Thus what looks like a solo part lacking continuo can be made to sound much more complete, mitigating but not quite dispelling doubts that a part might be lacking. The same fingering system will also contribute to a better explanation of the part writing, for a note which the ear must isolate for future use can physically be left ringing and therefore be easier to recuperate when needed. One useful remark in this respect is Kühnel's reminder in his preface to his 1698 collection that three of the sonatas for two viols and four of the suites for solo viol can be played with or without continuo. But the transition from the normal seventeenth century suite (without an accompanying figured bass part) to the normal eighteenth century suite (with an accompanying figured bass part) can perhaps most clearly be seen in Marais' first book of pieces published in 1686 in which the continuo part becomes progessively more independant throughout the collection. It is as if Marais at the beginning of the collection is building directly on the tradition of his teacher Sainte-Colombe but gradually yields to the new goût by adding a continuo part. The solo part of several of the movements in the early part of his 1686 publication can be found in the Panmure manuscript no.21 in the National Library of Scotland, which though later published with a continuo part by Marais, feel perfectly self-sufficient as solos, especially after investigation of the solo repertoire of the preceding decades.
The idea of combining allemande, courante and sarabande occured quite early on in the seventeenth century and was particularly popular in France and England. It is said that Louis XIII’s sister Henrietta Maria brought the sarabande to London with her when she married Charles I in 1625 and it is possible that the polymath, polyglot diplomat/violist André Maugars played a part in this transferral. At that time a rythmically complex courante (or two) was preceded by an exploratory allemande and rounded off with an elegant and probably quite sprightly sarabande. The sarabande then began to be played less rapidly and to feel more like a genuine slow movement. During the 1650s Froberger for the keyboard in Vienna, Gaultier for the lute in Paris, Playford in London and Pinel in Schwerin for ensembles, as if by some formal agreement, began to add a gigue. The core of the classical suite (allemande - courante - sarabande - gigue) was now in place but composers then started to precede the dances by a prelude which was often non-mesurée (ie without barlines) and insert “galanteries” (bourrées, gavottes, menuets, ballets etc.) between the sarabande and the gigue, or at the end. The complete French suite was therefore fully mature by the 1680s and Le Sieur de Machy's publication of 1685 with its eight classically laid-out suites represents a significant and definitive central reference point in the repertoire.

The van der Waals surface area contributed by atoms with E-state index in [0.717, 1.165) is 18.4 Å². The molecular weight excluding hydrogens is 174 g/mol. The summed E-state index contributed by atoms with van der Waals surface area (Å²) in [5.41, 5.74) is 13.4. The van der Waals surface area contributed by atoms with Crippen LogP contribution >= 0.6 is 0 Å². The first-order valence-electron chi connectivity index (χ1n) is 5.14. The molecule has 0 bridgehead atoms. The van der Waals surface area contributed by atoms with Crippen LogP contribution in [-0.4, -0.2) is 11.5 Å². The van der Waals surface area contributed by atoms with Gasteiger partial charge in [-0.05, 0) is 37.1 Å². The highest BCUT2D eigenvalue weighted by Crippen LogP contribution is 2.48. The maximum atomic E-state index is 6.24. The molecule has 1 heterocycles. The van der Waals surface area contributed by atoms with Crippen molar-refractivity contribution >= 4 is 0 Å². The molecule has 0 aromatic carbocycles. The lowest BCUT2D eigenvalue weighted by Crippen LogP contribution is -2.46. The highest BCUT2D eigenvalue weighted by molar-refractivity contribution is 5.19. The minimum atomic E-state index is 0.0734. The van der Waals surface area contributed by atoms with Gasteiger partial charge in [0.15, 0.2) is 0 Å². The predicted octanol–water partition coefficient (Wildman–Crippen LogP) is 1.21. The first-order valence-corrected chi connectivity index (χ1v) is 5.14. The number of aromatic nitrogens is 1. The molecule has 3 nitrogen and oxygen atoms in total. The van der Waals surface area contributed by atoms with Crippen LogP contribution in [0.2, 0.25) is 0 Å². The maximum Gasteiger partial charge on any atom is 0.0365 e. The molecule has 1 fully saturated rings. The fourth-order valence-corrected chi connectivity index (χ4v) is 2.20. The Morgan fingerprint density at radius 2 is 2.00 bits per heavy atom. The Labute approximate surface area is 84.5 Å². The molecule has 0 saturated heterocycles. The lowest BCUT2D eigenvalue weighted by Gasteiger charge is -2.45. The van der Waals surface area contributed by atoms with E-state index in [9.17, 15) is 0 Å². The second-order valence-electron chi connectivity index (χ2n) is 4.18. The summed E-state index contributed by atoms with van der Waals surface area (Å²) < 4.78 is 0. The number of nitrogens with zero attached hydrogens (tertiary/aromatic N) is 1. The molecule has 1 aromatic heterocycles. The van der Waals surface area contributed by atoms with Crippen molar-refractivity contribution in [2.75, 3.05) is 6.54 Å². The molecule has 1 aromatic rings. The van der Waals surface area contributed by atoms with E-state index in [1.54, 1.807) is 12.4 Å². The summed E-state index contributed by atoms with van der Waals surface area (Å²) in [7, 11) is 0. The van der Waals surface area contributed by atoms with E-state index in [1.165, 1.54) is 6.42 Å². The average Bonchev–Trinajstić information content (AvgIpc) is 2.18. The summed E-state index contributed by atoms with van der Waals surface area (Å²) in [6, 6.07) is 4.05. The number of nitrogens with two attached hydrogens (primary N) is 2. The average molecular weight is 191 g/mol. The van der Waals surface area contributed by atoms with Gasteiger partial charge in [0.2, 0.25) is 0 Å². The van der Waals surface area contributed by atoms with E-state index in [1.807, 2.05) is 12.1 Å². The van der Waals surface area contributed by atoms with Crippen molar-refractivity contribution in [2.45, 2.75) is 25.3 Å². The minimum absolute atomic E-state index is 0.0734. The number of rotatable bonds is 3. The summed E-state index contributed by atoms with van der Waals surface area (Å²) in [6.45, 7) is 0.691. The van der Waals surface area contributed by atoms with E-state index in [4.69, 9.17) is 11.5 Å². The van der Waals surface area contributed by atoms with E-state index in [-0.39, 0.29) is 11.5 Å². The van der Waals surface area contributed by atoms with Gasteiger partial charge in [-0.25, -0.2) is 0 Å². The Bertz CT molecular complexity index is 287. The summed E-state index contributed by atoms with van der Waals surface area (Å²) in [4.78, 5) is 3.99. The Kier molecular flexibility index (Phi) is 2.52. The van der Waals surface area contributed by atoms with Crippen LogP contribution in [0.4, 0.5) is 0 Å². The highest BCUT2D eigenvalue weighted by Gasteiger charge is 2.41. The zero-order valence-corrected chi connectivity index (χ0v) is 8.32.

But what was the purpose of all this repertoire? The suites could be performance material for the virtuoso, whose viol is superlatively transportable to any part of his patron's chateau. It could be teaching material for the maîtres de viole, with the doubles perhaps representing challenges for the more advanced pupils. And since everybody had to practise their steps for social dancing, they could also serve as rehearsal music. The viol player could practise or play his suites while the dancers learnt their steps, with frequent repetition presumably beneficial to both parties! And since the bass viol was the instrument of choice for royalty, nobility and haute-bougeoisie, a large quantity of music must have been required and Rousseau in his Traité de Viole of 1687 (p.23) is clear about Hotman's influence in this:
La tendresse de son Jeu venoit de ces beaux coups d’archet qu’il amimoit, & qu’il adoucissoit avec tant d’adresse & si à propos, qu’il charmoit tous ceux qui l’entendoient, & c’est ce qui a commencé à donner la perfection à la viole, & à la faire estimer preferablement à tous les autres Instruments. The tenderness of his playing came from those beautiful bowstrokes which he animated or softened with such skill and so appropriately that he charmed all those who heard him. And it was this which started to bring the viol to perfection and which caused it to be admired more than any other instrument.
Rousseau prefaces these remarks by a description of how André Maugar's English divisions technique gave way to Hotman's new more melodic French way with its two contrasting styles of Jeu d'Harmonie and Jeu de Melodie (chordal and melodic playing).